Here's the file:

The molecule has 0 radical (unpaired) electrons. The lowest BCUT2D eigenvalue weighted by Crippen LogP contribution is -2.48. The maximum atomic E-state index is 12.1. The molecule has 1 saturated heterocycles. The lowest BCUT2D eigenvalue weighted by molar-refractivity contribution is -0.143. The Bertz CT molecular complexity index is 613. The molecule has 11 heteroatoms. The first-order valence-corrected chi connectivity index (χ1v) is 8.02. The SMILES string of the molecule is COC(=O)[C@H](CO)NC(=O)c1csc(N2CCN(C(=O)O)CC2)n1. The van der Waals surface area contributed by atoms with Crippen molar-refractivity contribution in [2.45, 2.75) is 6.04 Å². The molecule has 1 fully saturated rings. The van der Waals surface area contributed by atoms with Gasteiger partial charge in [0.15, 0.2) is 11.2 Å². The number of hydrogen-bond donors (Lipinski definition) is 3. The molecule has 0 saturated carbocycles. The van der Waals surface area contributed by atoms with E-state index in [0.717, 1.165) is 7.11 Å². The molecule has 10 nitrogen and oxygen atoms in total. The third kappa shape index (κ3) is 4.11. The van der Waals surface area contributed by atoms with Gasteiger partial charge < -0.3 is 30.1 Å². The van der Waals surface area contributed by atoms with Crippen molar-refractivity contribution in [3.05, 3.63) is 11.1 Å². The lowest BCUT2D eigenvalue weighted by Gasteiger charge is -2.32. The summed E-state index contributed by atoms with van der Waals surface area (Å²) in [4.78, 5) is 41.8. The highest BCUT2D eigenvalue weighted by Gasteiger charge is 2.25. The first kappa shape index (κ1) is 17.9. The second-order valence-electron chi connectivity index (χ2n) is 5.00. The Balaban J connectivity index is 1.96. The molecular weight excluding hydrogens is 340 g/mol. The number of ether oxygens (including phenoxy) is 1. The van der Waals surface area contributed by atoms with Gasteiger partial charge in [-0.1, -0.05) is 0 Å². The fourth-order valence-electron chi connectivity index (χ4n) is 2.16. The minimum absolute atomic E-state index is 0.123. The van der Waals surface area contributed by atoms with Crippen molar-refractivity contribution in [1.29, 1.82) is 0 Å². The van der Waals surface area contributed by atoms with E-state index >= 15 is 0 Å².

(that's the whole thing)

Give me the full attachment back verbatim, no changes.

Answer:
The molecule has 0 radical (unpaired) electrons. The lowest BCUT2D eigenvalue weighted by Crippen LogP contribution is -2.48. The maximum atomic E-state index is 12.1. The molecule has 1 saturated heterocycles. The lowest BCUT2D eigenvalue weighted by molar-refractivity contribution is -0.143. The Bertz CT molecular complexity index is 613. The molecule has 11 heteroatoms. The first-order valence-corrected chi connectivity index (χ1v) is 8.02. The SMILES string of the molecule is COC(=O)[C@H](CO)NC(=O)c1csc(N2CCN(C(=O)O)CC2)n1. The van der Waals surface area contributed by atoms with Crippen molar-refractivity contribution in [2.45, 2.75) is 6.04 Å². The molecule has 1 fully saturated rings. The van der Waals surface area contributed by atoms with Gasteiger partial charge in [0.15, 0.2) is 11.2 Å². The number of hydrogen-bond donors (Lipinski definition) is 3. The molecule has 0 saturated carbocycles. The van der Waals surface area contributed by atoms with E-state index in [0.717, 1.165) is 7.11 Å². The molecule has 10 nitrogen and oxygen atoms in total. The third kappa shape index (κ3) is 4.11. The van der Waals surface area contributed by atoms with Gasteiger partial charge < -0.3 is 30.1 Å². The van der Waals surface area contributed by atoms with Crippen molar-refractivity contribution in [3.05, 3.63) is 11.1 Å². The lowest BCUT2D eigenvalue weighted by Gasteiger charge is -2.32. The summed E-state index contributed by atoms with van der Waals surface area (Å²) in [4.78, 5) is 41.8. The highest BCUT2D eigenvalue weighted by Gasteiger charge is 2.25. The first kappa shape index (κ1) is 17.9. The second-order valence-electron chi connectivity index (χ2n) is 5.00. The Balaban J connectivity index is 1.96. The molecular weight excluding hydrogens is 340 g/mol. The number of ether oxygens (including phenoxy) is 1. The van der Waals surface area contributed by atoms with Gasteiger partial charge in [-0.1, -0.05) is 0 Å². The fourth-order valence-electron chi connectivity index (χ4n) is 2.16. The minimum absolute atomic E-state index is 0.123. The van der Waals surface area contributed by atoms with Crippen molar-refractivity contribution in [1.29, 1.82) is 0 Å². The van der Waals surface area contributed by atoms with E-state index >= 15 is 0 Å².